COLUMBUS (AP) — Witnesses at the child-abuse trial of a man accused of harming the 3-year-old son of his girlfriend should not have been allowed to discuss statements the boy made to preschool teachers, a divided Ohio Supreme Court ruled today in a decision that could tie prosecutors’ hands in future child-abuse cases.
At issue is the role teachers or other non-law enforcement officials play when they hear allegations of abuse and then report them as required by law.
The court’s 4-3 ruling upheld a lower-court decision that ordered a new trial for Darius Clark of Cleveland, convicted in 2010 of several counts of felonious assault and child endangering.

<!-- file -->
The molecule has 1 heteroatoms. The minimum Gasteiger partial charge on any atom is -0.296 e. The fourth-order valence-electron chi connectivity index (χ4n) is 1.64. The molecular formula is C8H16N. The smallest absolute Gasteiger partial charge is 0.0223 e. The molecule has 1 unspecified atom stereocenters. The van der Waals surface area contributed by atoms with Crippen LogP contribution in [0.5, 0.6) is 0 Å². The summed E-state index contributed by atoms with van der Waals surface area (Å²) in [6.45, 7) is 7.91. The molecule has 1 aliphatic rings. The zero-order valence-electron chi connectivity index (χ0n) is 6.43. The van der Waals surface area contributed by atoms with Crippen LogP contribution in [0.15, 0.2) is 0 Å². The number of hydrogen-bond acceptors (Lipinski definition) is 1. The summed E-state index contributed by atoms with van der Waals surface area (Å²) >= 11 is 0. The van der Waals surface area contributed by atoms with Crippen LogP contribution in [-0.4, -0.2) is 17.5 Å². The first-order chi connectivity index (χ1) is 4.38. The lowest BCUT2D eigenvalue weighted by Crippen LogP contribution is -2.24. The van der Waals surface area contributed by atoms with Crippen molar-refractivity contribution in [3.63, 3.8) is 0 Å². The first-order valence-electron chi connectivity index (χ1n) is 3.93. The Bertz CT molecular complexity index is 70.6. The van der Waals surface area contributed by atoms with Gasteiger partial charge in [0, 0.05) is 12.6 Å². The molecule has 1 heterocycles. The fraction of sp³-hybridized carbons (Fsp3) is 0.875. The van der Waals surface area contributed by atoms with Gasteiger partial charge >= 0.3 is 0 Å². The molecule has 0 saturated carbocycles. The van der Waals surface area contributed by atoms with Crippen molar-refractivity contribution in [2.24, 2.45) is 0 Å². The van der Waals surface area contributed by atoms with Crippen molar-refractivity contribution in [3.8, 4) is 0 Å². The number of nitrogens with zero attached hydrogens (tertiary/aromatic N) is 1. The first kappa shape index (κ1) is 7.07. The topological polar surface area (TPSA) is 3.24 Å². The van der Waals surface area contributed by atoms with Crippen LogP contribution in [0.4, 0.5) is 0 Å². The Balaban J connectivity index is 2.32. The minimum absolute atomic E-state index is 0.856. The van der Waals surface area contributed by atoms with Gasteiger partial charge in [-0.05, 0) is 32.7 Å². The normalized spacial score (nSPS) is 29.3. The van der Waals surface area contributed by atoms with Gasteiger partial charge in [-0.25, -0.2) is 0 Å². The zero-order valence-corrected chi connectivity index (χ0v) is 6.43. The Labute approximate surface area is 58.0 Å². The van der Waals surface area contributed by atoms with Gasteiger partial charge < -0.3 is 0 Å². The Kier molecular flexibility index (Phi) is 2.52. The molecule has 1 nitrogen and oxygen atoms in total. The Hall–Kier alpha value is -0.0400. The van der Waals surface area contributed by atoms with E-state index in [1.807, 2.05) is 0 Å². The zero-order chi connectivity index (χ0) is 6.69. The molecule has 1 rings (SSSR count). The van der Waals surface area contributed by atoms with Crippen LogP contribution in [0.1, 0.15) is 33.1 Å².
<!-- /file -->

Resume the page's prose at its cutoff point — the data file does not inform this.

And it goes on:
The son of Clark’s girlfriend was questioned by preschool teachers about bruises and welts they saw on him when Clark dropped him off in March 2010, according to the Supreme Court ruling.
Clark was later indicted, and at trial, the preschool teachers and others were allowed to discuss statements the boy made, but the boy was not required to testify.
Clark appealed his conviction on the grounds the statements violated his constitutional right to confront witnesses.
Clark’s argument hinged on what role the teachers played when they asked the boy about his injuries.